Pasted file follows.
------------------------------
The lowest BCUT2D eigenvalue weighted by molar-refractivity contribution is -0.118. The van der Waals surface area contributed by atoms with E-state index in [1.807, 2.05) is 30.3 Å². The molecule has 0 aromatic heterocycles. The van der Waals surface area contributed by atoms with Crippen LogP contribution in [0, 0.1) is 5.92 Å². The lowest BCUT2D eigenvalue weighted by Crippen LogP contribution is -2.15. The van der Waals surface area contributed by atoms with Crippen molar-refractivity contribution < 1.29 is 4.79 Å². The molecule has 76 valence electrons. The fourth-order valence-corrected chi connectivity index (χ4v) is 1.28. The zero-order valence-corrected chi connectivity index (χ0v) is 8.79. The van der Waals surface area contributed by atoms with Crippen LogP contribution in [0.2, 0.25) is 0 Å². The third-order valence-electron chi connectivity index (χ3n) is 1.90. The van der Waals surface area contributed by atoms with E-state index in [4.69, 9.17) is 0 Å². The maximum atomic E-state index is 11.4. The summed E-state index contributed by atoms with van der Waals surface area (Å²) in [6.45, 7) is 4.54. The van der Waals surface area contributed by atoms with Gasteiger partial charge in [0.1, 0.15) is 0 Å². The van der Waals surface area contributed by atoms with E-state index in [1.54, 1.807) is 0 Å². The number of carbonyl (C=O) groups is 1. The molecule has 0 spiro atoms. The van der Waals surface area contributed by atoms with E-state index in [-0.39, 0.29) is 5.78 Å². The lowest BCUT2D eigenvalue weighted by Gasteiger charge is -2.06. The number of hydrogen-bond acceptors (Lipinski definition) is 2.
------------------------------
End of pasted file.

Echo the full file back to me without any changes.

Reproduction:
The lowest BCUT2D eigenvalue weighted by molar-refractivity contribution is -0.118. The van der Waals surface area contributed by atoms with E-state index in [1.807, 2.05) is 30.3 Å². The molecule has 0 aromatic heterocycles. The van der Waals surface area contributed by atoms with Crippen LogP contribution in [0, 0.1) is 5.92 Å². The lowest BCUT2D eigenvalue weighted by Crippen LogP contribution is -2.15. The van der Waals surface area contributed by atoms with Crippen molar-refractivity contribution < 1.29 is 4.79 Å². The molecule has 76 valence electrons. The fourth-order valence-corrected chi connectivity index (χ4v) is 1.28. The zero-order valence-corrected chi connectivity index (χ0v) is 8.79. The van der Waals surface area contributed by atoms with Crippen LogP contribution in [0.2, 0.25) is 0 Å². The third-order valence-electron chi connectivity index (χ3n) is 1.90. The van der Waals surface area contributed by atoms with E-state index in [4.69, 9.17) is 0 Å². The maximum atomic E-state index is 11.4. The summed E-state index contributed by atoms with van der Waals surface area (Å²) in [6.45, 7) is 4.54. The van der Waals surface area contributed by atoms with Gasteiger partial charge in [0.1, 0.15) is 0 Å². The van der Waals surface area contributed by atoms with E-state index in [1.54, 1.807) is 0 Å². The number of carbonyl (C=O) groups is 1. The molecule has 0 spiro atoms. The van der Waals surface area contributed by atoms with E-state index in [-0.39, 0.29) is 5.78 Å². The lowest BCUT2D eigenvalue weighted by Gasteiger charge is -2.06. The number of hydrogen-bond acceptors (Lipinski definition) is 2.